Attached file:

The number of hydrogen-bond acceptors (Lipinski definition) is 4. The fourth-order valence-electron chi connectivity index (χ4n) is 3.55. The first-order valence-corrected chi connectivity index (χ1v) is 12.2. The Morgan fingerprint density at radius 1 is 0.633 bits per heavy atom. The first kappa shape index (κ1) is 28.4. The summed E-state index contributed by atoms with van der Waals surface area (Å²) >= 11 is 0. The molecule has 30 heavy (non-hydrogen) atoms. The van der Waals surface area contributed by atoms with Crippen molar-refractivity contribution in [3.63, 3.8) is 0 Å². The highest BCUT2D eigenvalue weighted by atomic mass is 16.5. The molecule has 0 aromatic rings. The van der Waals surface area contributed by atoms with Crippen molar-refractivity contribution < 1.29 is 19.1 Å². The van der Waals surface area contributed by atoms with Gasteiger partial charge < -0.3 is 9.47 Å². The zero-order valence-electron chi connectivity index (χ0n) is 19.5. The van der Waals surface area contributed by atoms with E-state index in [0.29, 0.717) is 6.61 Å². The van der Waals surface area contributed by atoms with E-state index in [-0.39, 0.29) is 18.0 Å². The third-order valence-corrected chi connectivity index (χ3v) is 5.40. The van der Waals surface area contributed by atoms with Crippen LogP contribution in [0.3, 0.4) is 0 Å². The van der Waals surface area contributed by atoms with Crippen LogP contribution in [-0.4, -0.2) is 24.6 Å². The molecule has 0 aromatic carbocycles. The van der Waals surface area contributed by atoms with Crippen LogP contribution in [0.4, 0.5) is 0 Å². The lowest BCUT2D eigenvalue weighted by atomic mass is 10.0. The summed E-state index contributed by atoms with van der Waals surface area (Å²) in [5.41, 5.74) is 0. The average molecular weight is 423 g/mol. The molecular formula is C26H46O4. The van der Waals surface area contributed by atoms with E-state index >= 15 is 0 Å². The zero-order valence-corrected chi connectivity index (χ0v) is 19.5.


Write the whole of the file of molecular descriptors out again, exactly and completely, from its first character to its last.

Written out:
The number of hydrogen-bond acceptors (Lipinski definition) is 4. The fourth-order valence-electron chi connectivity index (χ4n) is 3.55. The first-order valence-corrected chi connectivity index (χ1v) is 12.2. The Morgan fingerprint density at radius 1 is 0.633 bits per heavy atom. The first kappa shape index (κ1) is 28.4. The summed E-state index contributed by atoms with van der Waals surface area (Å²) >= 11 is 0. The molecule has 30 heavy (non-hydrogen) atoms. The van der Waals surface area contributed by atoms with Crippen molar-refractivity contribution in [3.63, 3.8) is 0 Å². The highest BCUT2D eigenvalue weighted by atomic mass is 16.5. The molecule has 0 aromatic rings. The van der Waals surface area contributed by atoms with Crippen molar-refractivity contribution < 1.29 is 19.1 Å². The van der Waals surface area contributed by atoms with Gasteiger partial charge < -0.3 is 9.47 Å². The zero-order valence-electron chi connectivity index (χ0n) is 19.5. The van der Waals surface area contributed by atoms with E-state index in [0.29, 0.717) is 6.61 Å². The van der Waals surface area contributed by atoms with E-state index in [-0.39, 0.29) is 18.0 Å². The third-order valence-corrected chi connectivity index (χ3v) is 5.40. The van der Waals surface area contributed by atoms with Crippen LogP contribution in [0.3, 0.4) is 0 Å². The van der Waals surface area contributed by atoms with Crippen LogP contribution in [-0.4, -0.2) is 24.6 Å². The molecule has 0 aromatic carbocycles. The van der Waals surface area contributed by atoms with Crippen LogP contribution in [0.4, 0.5) is 0 Å². The lowest BCUT2D eigenvalue weighted by atomic mass is 10.0. The summed E-state index contributed by atoms with van der Waals surface area (Å²) in [5.41, 5.74) is 0. The average molecular weight is 423 g/mol. The molecular formula is C26H46O4. The van der Waals surface area contributed by atoms with E-state index >= 15 is 0 Å². The zero-order valence-corrected chi connectivity index (χ0v) is 19.5.